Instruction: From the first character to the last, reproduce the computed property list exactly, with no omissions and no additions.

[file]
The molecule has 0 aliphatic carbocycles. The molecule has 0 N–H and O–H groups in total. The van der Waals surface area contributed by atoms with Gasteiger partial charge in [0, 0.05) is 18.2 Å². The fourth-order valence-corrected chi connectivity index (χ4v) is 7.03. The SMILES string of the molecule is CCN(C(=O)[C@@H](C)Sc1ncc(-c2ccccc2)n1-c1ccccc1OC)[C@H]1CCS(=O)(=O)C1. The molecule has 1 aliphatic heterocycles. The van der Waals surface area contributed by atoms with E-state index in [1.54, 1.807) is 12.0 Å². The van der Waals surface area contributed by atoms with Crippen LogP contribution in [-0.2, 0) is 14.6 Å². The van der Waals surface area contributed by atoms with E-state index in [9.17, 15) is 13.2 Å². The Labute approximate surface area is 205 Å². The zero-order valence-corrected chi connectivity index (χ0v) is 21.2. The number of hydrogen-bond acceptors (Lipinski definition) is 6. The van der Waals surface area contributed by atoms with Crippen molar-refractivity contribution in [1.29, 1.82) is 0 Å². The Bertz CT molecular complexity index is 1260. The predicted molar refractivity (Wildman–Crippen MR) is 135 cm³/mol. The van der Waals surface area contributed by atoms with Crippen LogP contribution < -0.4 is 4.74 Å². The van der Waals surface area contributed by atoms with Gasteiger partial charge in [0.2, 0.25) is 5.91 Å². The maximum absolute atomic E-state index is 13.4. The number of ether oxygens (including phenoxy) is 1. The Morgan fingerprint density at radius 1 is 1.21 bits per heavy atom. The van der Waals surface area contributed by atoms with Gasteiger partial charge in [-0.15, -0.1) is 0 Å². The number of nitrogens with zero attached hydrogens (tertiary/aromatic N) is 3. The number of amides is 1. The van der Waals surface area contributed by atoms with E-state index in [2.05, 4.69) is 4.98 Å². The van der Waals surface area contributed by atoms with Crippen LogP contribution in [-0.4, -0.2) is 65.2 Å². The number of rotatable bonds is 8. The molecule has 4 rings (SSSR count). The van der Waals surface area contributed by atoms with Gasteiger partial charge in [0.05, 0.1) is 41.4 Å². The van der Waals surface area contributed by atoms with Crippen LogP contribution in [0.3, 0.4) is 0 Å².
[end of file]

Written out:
The molecule has 0 aliphatic carbocycles. The molecule has 0 N–H and O–H groups in total. The van der Waals surface area contributed by atoms with Gasteiger partial charge in [0, 0.05) is 18.2 Å². The fourth-order valence-corrected chi connectivity index (χ4v) is 7.03. The SMILES string of the molecule is CCN(C(=O)[C@@H](C)Sc1ncc(-c2ccccc2)n1-c1ccccc1OC)[C@H]1CCS(=O)(=O)C1. The molecule has 1 aliphatic heterocycles. The van der Waals surface area contributed by atoms with E-state index in [1.54, 1.807) is 12.0 Å². The van der Waals surface area contributed by atoms with Crippen LogP contribution in [-0.2, 0) is 14.6 Å². The van der Waals surface area contributed by atoms with E-state index in [9.17, 15) is 13.2 Å². The Labute approximate surface area is 205 Å². The zero-order valence-corrected chi connectivity index (χ0v) is 21.2. The number of hydrogen-bond acceptors (Lipinski definition) is 6. The van der Waals surface area contributed by atoms with Crippen molar-refractivity contribution in [1.29, 1.82) is 0 Å². The Bertz CT molecular complexity index is 1260. The predicted molar refractivity (Wildman–Crippen MR) is 135 cm³/mol. The van der Waals surface area contributed by atoms with Crippen LogP contribution < -0.4 is 4.74 Å². The van der Waals surface area contributed by atoms with Gasteiger partial charge in [0.2, 0.25) is 5.91 Å². The maximum absolute atomic E-state index is 13.4. The number of ether oxygens (including phenoxy) is 1. The Morgan fingerprint density at radius 1 is 1.21 bits per heavy atom. The van der Waals surface area contributed by atoms with Gasteiger partial charge in [-0.15, -0.1) is 0 Å². The number of nitrogens with zero attached hydrogens (tertiary/aromatic N) is 3. The number of amides is 1. The van der Waals surface area contributed by atoms with E-state index in [2.05, 4.69) is 4.98 Å². The van der Waals surface area contributed by atoms with Crippen LogP contribution in [-0.4, -0.2) is 65.2 Å². The number of rotatable bonds is 8. The molecule has 4 rings (SSSR count). The van der Waals surface area contributed by atoms with Gasteiger partial charge in [0.05, 0.1) is 41.4 Å². The van der Waals surface area contributed by atoms with Crippen LogP contribution in [0.3, 0.4) is 0 Å².